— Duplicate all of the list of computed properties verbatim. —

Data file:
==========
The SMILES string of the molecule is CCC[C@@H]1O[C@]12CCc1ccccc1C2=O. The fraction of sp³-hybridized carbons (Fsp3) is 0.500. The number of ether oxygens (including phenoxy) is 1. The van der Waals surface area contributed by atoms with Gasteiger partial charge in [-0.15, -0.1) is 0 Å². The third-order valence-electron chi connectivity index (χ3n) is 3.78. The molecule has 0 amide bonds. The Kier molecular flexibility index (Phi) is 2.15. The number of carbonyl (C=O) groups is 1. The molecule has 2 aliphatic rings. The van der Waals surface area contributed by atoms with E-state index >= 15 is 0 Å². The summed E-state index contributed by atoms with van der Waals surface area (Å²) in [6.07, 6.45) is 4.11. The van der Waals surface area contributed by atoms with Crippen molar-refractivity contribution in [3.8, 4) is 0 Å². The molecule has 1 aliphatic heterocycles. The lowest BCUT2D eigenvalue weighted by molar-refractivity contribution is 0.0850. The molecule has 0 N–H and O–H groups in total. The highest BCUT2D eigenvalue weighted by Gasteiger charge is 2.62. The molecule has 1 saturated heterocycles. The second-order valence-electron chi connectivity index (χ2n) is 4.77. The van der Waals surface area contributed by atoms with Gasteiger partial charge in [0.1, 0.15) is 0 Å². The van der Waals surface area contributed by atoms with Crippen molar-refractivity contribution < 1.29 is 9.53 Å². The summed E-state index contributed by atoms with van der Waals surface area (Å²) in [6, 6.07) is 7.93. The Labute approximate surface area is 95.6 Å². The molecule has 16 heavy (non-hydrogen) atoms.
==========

The SMILES string of the molecule is CCC[C@@H]1O[C@]12CCc1ccccc1C2=O. The fraction of sp³-hybridized carbons (Fsp3) is 0.500. The number of ether oxygens (including phenoxy) is 1. The van der Waals surface area contributed by atoms with Gasteiger partial charge in [-0.15, -0.1) is 0 Å². The third-order valence-electron chi connectivity index (χ3n) is 3.78. The molecule has 0 amide bonds. The Kier molecular flexibility index (Phi) is 2.15. The number of carbonyl (C=O) groups is 1. The molecule has 2 aliphatic rings. The van der Waals surface area contributed by atoms with E-state index >= 15 is 0 Å². The summed E-state index contributed by atoms with van der Waals surface area (Å²) in [6.07, 6.45) is 4.11. The van der Waals surface area contributed by atoms with Crippen molar-refractivity contribution in [3.8, 4) is 0 Å². The molecule has 1 aliphatic heterocycles. The lowest BCUT2D eigenvalue weighted by molar-refractivity contribution is 0.0850. The molecule has 0 N–H and O–H groups in total. The highest BCUT2D eigenvalue weighted by Gasteiger charge is 2.62. The molecule has 1 saturated heterocycles. The second-order valence-electron chi connectivity index (χ2n) is 4.77. The van der Waals surface area contributed by atoms with Gasteiger partial charge in [0.1, 0.15) is 0 Å². The van der Waals surface area contributed by atoms with Crippen molar-refractivity contribution < 1.29 is 9.53 Å². The summed E-state index contributed by atoms with van der Waals surface area (Å²) in [6, 6.07) is 7.93. The Labute approximate surface area is 95.6 Å². The molecule has 16 heavy (non-hydrogen) atoms.